Within dramatherapy and psychodrama, the term ‘de-roling’ indicates a set of activities that assist the subjects of therapy in ‘disrobing’ themselves from their fictional characters. Starting from the psychological needs and the therapeutic goals that ‘de-roling’ techniques address in dramatherapy and psychodrama, this text provides a broader understanding of procedures and exercises that define and ease transitional experiences across cultural practices such as religious rituals and spatial design. After this introductory section, we propose a tentative answer as to why game studies and virtual world research largely ignored processes of ‘roling’ and ‘de-roling’ that separate the lived experience of role-play from our everyday sense of the self. The concluding sections argue that de-roling techniques are likely to become more relevant, both academically and in terms of their practical applications, with the growing diffusion of virtual technologies in social practices. The relationships we can establish with ourselves and with our surroundings in digital virtual worlds are, we argue, only partially comparable with similar occurrences in pre-digital practices of subjectification. We propose a perspective according to which the accessibility and immersive phenomenological richness of virtual reality technologies are likely to exacerbate the potentially dissociative effects of virtual reality applications. This text constitutes an initial step towards framing specific socio-technical concerns and starting a timely conversation that binds together dramatherapy, psychodrama, game studies, and the design of digital virtual worlds.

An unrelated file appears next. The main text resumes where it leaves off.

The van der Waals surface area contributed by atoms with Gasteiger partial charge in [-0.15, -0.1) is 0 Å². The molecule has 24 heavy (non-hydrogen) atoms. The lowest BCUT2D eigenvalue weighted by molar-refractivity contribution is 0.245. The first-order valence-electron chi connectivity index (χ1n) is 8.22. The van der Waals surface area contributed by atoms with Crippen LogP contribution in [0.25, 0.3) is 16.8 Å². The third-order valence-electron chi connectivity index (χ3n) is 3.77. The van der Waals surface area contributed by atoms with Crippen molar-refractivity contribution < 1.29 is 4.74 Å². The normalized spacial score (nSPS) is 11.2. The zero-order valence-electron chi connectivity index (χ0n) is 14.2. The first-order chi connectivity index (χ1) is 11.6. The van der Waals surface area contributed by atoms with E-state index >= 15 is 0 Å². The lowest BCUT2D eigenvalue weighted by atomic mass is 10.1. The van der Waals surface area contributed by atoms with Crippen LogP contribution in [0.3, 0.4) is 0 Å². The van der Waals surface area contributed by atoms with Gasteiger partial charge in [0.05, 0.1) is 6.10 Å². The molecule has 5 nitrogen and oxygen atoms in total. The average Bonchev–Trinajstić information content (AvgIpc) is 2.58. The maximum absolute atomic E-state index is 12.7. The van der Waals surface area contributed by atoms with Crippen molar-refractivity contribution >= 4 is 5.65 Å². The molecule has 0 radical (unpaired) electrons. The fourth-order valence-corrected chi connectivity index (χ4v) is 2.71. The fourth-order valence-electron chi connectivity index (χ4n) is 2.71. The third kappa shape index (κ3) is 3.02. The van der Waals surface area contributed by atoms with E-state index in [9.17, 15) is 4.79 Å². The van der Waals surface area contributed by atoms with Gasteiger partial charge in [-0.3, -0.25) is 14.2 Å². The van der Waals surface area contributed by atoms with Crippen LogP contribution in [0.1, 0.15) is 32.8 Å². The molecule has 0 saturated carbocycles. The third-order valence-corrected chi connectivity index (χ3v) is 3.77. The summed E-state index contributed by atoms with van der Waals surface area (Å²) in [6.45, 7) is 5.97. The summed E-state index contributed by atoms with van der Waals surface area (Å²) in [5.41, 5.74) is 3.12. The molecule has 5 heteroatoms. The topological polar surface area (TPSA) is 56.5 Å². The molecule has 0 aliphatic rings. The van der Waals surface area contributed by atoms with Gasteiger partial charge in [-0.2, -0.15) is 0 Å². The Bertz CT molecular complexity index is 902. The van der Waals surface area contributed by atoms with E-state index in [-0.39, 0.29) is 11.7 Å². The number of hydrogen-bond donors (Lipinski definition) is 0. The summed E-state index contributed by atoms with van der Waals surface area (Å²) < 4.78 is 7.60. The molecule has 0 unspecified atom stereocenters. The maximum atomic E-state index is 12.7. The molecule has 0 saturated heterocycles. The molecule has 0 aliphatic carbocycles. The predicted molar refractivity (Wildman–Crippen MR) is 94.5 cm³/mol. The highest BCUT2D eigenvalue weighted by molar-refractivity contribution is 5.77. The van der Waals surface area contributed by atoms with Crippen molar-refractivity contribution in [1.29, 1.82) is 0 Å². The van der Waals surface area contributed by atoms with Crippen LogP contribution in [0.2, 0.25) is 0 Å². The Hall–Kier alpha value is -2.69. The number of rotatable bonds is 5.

|Number of pages||20|
|Journal||Journal of Gaming and Virtual Worlds|
|Publication status||Published - Aug 2017|
- virtual self
- video games
- theatre, play